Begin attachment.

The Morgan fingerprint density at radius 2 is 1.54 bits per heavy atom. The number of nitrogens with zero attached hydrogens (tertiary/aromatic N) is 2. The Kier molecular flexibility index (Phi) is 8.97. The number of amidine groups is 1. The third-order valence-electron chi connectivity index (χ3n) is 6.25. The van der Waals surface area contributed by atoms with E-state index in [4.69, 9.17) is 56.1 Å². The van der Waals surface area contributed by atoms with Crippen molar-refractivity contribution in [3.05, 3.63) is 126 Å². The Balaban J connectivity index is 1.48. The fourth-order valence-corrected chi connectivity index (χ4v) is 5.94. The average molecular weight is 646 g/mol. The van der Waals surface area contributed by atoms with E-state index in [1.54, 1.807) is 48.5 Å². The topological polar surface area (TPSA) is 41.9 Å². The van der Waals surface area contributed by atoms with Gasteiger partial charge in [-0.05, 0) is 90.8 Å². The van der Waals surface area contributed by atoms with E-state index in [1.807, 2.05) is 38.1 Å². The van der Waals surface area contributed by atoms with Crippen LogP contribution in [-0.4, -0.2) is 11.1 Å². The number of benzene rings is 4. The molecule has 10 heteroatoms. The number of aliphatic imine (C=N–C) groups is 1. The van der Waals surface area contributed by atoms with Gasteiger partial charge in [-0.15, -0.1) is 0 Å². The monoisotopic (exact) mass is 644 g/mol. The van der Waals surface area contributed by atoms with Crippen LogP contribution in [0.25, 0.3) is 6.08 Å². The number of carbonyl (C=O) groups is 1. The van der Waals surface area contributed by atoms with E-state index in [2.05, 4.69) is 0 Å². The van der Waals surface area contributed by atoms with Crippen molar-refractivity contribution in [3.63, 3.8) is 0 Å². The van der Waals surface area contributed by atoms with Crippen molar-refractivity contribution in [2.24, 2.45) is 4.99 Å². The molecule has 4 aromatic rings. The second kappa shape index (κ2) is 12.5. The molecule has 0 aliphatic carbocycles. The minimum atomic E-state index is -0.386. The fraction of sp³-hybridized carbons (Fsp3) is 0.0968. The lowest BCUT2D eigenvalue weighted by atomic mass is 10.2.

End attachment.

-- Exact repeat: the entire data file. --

The Morgan fingerprint density at radius 2 is 1.54 bits per heavy atom. The number of nitrogens with zero attached hydrogens (tertiary/aromatic N) is 2. The Kier molecular flexibility index (Phi) is 8.97. The number of amidine groups is 1. The third-order valence-electron chi connectivity index (χ3n) is 6.25. The van der Waals surface area contributed by atoms with E-state index in [4.69, 9.17) is 56.1 Å². The van der Waals surface area contributed by atoms with Crippen molar-refractivity contribution in [3.05, 3.63) is 126 Å². The Balaban J connectivity index is 1.48. The fourth-order valence-corrected chi connectivity index (χ4v) is 5.94. The average molecular weight is 646 g/mol. The van der Waals surface area contributed by atoms with E-state index in [1.54, 1.807) is 48.5 Å². The topological polar surface area (TPSA) is 41.9 Å². The van der Waals surface area contributed by atoms with Gasteiger partial charge in [-0.05, 0) is 90.8 Å². The van der Waals surface area contributed by atoms with E-state index in [1.807, 2.05) is 38.1 Å². The van der Waals surface area contributed by atoms with Crippen LogP contribution in [-0.4, -0.2) is 11.1 Å². The number of benzene rings is 4. The molecule has 10 heteroatoms. The number of aliphatic imine (C=N–C) groups is 1. The van der Waals surface area contributed by atoms with Gasteiger partial charge in [-0.15, -0.1) is 0 Å². The monoisotopic (exact) mass is 644 g/mol. The van der Waals surface area contributed by atoms with Crippen LogP contribution in [0.25, 0.3) is 6.08 Å². The number of carbonyl (C=O) groups is 1. The van der Waals surface area contributed by atoms with E-state index in [2.05, 4.69) is 0 Å². The van der Waals surface area contributed by atoms with Crippen molar-refractivity contribution in [3.63, 3.8) is 0 Å². The van der Waals surface area contributed by atoms with Crippen molar-refractivity contribution in [2.24, 2.45) is 4.99 Å². The molecule has 4 aromatic rings. The second kappa shape index (κ2) is 12.5. The molecule has 0 aliphatic carbocycles. The minimum atomic E-state index is -0.386. The fraction of sp³-hybridized carbons (Fsp3) is 0.0968. The lowest BCUT2D eigenvalue weighted by atomic mass is 10.2.